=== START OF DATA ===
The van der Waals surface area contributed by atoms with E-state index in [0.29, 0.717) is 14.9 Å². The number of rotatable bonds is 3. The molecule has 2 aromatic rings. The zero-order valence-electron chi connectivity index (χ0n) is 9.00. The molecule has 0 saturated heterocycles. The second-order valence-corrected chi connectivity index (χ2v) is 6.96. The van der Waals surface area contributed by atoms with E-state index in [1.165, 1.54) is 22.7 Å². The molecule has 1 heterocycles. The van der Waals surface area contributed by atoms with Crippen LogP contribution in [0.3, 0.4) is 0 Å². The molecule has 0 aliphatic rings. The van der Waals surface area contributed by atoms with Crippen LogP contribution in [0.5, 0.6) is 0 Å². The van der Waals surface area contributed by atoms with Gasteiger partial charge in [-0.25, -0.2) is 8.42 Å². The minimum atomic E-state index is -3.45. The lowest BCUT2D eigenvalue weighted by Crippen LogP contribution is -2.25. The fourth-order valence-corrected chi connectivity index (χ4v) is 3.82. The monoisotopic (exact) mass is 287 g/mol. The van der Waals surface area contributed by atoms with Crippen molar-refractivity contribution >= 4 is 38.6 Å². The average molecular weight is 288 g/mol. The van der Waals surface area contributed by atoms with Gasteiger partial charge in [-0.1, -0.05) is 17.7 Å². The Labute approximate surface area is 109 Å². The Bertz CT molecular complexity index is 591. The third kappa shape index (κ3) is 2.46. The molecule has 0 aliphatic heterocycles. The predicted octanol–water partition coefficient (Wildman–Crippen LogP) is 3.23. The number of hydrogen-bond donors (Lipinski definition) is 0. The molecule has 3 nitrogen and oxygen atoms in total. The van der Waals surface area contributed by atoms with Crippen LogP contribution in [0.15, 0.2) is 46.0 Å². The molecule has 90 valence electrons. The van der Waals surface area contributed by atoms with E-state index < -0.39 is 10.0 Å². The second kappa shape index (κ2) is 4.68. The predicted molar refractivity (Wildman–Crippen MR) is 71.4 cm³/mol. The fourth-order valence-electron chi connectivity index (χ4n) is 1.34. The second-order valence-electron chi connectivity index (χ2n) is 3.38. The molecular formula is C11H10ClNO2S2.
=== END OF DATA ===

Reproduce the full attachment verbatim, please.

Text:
The van der Waals surface area contributed by atoms with E-state index in [0.29, 0.717) is 14.9 Å². The number of rotatable bonds is 3. The molecule has 2 aromatic rings. The zero-order valence-electron chi connectivity index (χ0n) is 9.00. The molecule has 0 saturated heterocycles. The second-order valence-corrected chi connectivity index (χ2v) is 6.96. The van der Waals surface area contributed by atoms with E-state index in [1.165, 1.54) is 22.7 Å². The molecule has 1 heterocycles. The van der Waals surface area contributed by atoms with Crippen LogP contribution in [0.3, 0.4) is 0 Å². The molecule has 0 aliphatic rings. The van der Waals surface area contributed by atoms with Crippen LogP contribution in [0.5, 0.6) is 0 Å². The van der Waals surface area contributed by atoms with Gasteiger partial charge in [-0.25, -0.2) is 8.42 Å². The minimum atomic E-state index is -3.45. The lowest BCUT2D eigenvalue weighted by Crippen LogP contribution is -2.25. The fourth-order valence-corrected chi connectivity index (χ4v) is 3.82. The monoisotopic (exact) mass is 287 g/mol. The van der Waals surface area contributed by atoms with Crippen molar-refractivity contribution >= 4 is 38.6 Å². The average molecular weight is 288 g/mol. The van der Waals surface area contributed by atoms with Gasteiger partial charge in [-0.1, -0.05) is 17.7 Å². The Labute approximate surface area is 109 Å². The Bertz CT molecular complexity index is 591. The third kappa shape index (κ3) is 2.46. The molecule has 0 aliphatic heterocycles. The predicted octanol–water partition coefficient (Wildman–Crippen LogP) is 3.23. The number of hydrogen-bond donors (Lipinski definition) is 0. The molecule has 3 nitrogen and oxygen atoms in total. The van der Waals surface area contributed by atoms with Crippen LogP contribution in [0.15, 0.2) is 46.0 Å². The molecule has 90 valence electrons. The van der Waals surface area contributed by atoms with E-state index < -0.39 is 10.0 Å². The second kappa shape index (κ2) is 4.68. The predicted molar refractivity (Wildman–Crippen MR) is 71.4 cm³/mol. The fourth-order valence-electron chi connectivity index (χ4n) is 1.34. The second-order valence-electron chi connectivity index (χ2n) is 3.38. The molecular formula is C11H10ClNO2S2.